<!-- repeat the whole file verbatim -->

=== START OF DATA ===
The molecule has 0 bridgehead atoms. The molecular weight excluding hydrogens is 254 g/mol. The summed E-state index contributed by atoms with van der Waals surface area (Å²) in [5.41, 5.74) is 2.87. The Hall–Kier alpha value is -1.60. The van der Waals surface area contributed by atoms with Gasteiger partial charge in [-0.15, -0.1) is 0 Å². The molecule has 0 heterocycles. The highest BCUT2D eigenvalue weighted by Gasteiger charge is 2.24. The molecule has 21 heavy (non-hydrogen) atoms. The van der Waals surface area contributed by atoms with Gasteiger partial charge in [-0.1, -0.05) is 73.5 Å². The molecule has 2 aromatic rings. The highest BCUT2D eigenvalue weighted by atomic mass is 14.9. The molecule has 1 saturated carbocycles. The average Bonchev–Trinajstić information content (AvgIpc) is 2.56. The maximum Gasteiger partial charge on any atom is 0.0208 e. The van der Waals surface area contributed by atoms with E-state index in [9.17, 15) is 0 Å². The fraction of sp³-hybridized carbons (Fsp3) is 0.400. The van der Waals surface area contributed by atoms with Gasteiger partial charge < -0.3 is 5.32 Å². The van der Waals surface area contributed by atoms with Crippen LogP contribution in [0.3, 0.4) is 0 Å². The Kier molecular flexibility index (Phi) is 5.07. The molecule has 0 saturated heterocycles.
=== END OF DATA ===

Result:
The molecule has 0 bridgehead atoms. The molecular weight excluding hydrogens is 254 g/mol. The summed E-state index contributed by atoms with van der Waals surface area (Å²) in [5.41, 5.74) is 2.87. The Hall–Kier alpha value is -1.60. The van der Waals surface area contributed by atoms with Gasteiger partial charge in [-0.15, -0.1) is 0 Å². The molecule has 0 heterocycles. The highest BCUT2D eigenvalue weighted by Gasteiger charge is 2.24. The molecule has 21 heavy (non-hydrogen) atoms. The van der Waals surface area contributed by atoms with Gasteiger partial charge in [-0.1, -0.05) is 73.5 Å². The molecule has 2 aromatic rings. The highest BCUT2D eigenvalue weighted by atomic mass is 14.9. The molecule has 1 saturated carbocycles. The average Bonchev–Trinajstić information content (AvgIpc) is 2.56. The maximum Gasteiger partial charge on any atom is 0.0208 e. The van der Waals surface area contributed by atoms with E-state index in [9.17, 15) is 0 Å². The fraction of sp³-hybridized carbons (Fsp3) is 0.400. The van der Waals surface area contributed by atoms with Gasteiger partial charge < -0.3 is 5.32 Å². The van der Waals surface area contributed by atoms with Crippen LogP contribution in [0.3, 0.4) is 0 Å². The Kier molecular flexibility index (Phi) is 5.07. The molecule has 0 saturated heterocycles.